An Arizona-based company that manages health benefits for the U.S. Department of Veterans Affairs said Tuesday it's bringing six new employees to Alaska to help get veterans' medical appointments scheduled and doctors' bills paid.
"By having this staff based in Alaska we will demonstrate our commitment to Alaskan providers and gain their trust," said Hal Blair, deputy program manager of the Arizona company, TriWest Healthcare Alliance.
At an Anchorage news conference, Blair said the new team will provide in-person and over-the-phone help for Alaska's veterans and health care providers who must navigate the federal Choice Program, which was partly modeled on an earlier system in Alaska. The national Choice Program is supposed to increase health care access for veterans across the country in the wake of a national scandal over backlogs and wait times.
When Congress passed the Choice Act in summer 2014, the Alaska VA was already doing much of what it mandated, like paying private health clinics for veterans' care or using the federally funded Native health care system when the VA didn't have the capacity to treat veterans.
At a U.S. Senate committee field hearing this summer, Alaska's veterans had harsh words for the Choice Program, saying it added another bureaucratic layer to health care access. Instead of booking an appointment through the VA, veterans had to call out-of-state TriWest employees who, they said, did not always understand the landscape of the state. They experienced long wait times and disconnected phone calls.
Sen. Dan Sullivan called the Choice Program an "unmitigated failure" at the summer hearing and said it "essentially blew up" the state's VA health care system. In October, Sullivan announced that TriWest would dedicate staff to work virtually with the Alaska VA and send seven of its staffers to Alaska by mid-November.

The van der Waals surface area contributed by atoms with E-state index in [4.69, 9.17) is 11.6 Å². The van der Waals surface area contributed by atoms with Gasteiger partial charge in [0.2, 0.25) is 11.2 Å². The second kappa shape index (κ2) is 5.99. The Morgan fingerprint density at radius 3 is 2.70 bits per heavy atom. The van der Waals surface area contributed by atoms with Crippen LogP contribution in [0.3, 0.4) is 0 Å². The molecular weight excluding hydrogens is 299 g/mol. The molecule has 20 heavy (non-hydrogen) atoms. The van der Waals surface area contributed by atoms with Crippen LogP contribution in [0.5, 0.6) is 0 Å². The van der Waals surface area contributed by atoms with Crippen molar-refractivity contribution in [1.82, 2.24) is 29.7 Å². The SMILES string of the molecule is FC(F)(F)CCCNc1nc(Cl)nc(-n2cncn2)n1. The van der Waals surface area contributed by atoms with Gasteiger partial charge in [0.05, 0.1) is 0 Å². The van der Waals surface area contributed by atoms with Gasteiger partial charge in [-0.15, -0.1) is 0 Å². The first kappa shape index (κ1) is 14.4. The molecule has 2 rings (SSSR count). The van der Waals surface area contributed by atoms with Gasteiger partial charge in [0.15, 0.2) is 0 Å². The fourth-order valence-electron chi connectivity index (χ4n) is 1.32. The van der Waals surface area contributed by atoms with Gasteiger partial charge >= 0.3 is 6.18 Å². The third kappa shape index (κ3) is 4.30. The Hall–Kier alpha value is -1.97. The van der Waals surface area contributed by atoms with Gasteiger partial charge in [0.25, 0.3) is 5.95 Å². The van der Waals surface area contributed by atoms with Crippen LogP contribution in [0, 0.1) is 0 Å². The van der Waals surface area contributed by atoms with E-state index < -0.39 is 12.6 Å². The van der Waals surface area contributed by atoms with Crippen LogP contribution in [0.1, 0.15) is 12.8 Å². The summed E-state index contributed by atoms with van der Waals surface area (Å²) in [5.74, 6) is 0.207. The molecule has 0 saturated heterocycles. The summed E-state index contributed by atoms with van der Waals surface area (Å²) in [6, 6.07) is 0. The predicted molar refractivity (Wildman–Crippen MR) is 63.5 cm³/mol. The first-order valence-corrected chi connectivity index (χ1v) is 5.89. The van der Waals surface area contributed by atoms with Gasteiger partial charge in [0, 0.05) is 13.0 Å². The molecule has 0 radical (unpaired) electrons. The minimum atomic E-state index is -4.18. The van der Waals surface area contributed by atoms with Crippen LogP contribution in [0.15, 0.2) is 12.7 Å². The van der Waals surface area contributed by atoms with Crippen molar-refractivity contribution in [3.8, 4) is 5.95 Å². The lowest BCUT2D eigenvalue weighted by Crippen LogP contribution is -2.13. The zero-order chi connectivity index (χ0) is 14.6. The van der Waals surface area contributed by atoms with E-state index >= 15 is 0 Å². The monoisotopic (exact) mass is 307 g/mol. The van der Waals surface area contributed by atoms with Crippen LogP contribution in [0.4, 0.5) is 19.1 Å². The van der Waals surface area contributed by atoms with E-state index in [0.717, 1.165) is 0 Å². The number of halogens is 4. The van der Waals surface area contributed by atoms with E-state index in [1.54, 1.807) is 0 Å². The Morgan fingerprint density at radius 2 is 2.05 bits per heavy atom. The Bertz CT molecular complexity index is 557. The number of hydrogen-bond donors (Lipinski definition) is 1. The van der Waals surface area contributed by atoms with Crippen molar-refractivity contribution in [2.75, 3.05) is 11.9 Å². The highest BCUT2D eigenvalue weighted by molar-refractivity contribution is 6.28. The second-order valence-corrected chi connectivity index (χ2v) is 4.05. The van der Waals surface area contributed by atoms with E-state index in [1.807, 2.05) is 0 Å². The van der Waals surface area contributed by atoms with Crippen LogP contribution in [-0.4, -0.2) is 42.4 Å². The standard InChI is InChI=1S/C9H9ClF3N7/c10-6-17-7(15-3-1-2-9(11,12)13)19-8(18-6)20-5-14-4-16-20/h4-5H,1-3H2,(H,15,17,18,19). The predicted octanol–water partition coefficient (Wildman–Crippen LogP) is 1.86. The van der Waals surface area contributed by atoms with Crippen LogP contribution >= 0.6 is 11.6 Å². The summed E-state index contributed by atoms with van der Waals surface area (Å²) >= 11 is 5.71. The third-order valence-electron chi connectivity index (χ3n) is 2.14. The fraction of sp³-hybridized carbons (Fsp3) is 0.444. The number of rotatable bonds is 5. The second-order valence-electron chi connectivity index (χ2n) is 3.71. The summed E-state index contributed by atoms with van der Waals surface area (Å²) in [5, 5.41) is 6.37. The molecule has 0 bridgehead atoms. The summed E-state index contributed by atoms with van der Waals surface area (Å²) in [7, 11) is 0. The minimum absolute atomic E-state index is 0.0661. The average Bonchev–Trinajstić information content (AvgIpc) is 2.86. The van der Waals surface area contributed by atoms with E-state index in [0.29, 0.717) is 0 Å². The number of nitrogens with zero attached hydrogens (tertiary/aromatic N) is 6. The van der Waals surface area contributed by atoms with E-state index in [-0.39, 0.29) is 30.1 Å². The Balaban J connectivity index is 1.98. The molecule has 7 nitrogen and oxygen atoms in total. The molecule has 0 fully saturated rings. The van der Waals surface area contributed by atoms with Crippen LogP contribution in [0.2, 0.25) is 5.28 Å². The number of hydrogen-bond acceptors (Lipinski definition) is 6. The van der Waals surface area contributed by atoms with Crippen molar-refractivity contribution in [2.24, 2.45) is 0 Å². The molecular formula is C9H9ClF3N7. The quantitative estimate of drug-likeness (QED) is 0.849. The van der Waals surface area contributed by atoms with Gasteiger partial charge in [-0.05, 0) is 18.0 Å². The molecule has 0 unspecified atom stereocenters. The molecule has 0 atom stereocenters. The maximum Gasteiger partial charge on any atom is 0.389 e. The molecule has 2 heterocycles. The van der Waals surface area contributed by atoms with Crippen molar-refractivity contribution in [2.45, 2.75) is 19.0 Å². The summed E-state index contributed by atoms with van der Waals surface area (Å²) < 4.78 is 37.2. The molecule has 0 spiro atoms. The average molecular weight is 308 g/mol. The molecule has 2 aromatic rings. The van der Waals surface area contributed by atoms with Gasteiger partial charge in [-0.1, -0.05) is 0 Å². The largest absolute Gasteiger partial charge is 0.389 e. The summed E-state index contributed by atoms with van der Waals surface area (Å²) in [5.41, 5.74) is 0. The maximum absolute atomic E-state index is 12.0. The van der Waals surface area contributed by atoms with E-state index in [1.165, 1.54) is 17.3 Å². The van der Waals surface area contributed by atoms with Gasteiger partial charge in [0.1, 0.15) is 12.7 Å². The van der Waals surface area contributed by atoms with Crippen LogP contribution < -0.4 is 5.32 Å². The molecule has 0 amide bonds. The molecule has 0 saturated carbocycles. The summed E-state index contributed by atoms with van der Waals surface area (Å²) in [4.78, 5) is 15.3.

Dr. Linda Boyle, Alaska VA interim director, said that to bring up staff, the VA had to modify its contract with TriWest, which didn't happen until November. TriWest has a contract with the VA to establish the Choice Program in 28 states, including Alaska.
Five TriWest workers arrived in Alaska over the weekend and began work on Monday, said Samuel Hudson, Alaska VA spokesman. A sixth staff member, once hired, will work in Fairbanks assisting with claims, he said.
Boyle said two of the new six employees will be stationed at the Alaska VA in Anchorage to help veterans with claim problems. Two will travel and help health care providers with claims. Another will oversee the TriWest staff in Alaska.
"I think it will make a big difference," Boyle said.
Blair said the staff from TriWest will work closely with the staff from the VA to ensure veterans can get timely appointments. He said TriWest is paying for the salaries of the additional workers and the change in the contract will not require additional government funding.
TriWest has already set up a similar local hub in New Orleans, Blair said. After Anchorage, Dallas is next on the list. In other areas, TriWest has teams working across regions, he said.
Alaska's congressional delegation said in statements Tuesday that they are cautiously optimistic about the additional staff in the state, though noting that it's only one step toward fixing veterans' problems with health care.
Sullivan said in a statement that he hopes the additional staff in Alaska will help with veterans' scheduling issues, calling it an "encouraging, albeit small first step, and just the first of many reforms needed to ensure that our veterans get the care they deserve and have earned."
Sen. Lisa Murkowski called the Choice Program an "unmitigated disaster for Alaska's veterans," in a statement Tuesday. "The decision to place staff in Alaska is a step in the right direction but it's results that count and time will tell whether they are achieved," she said.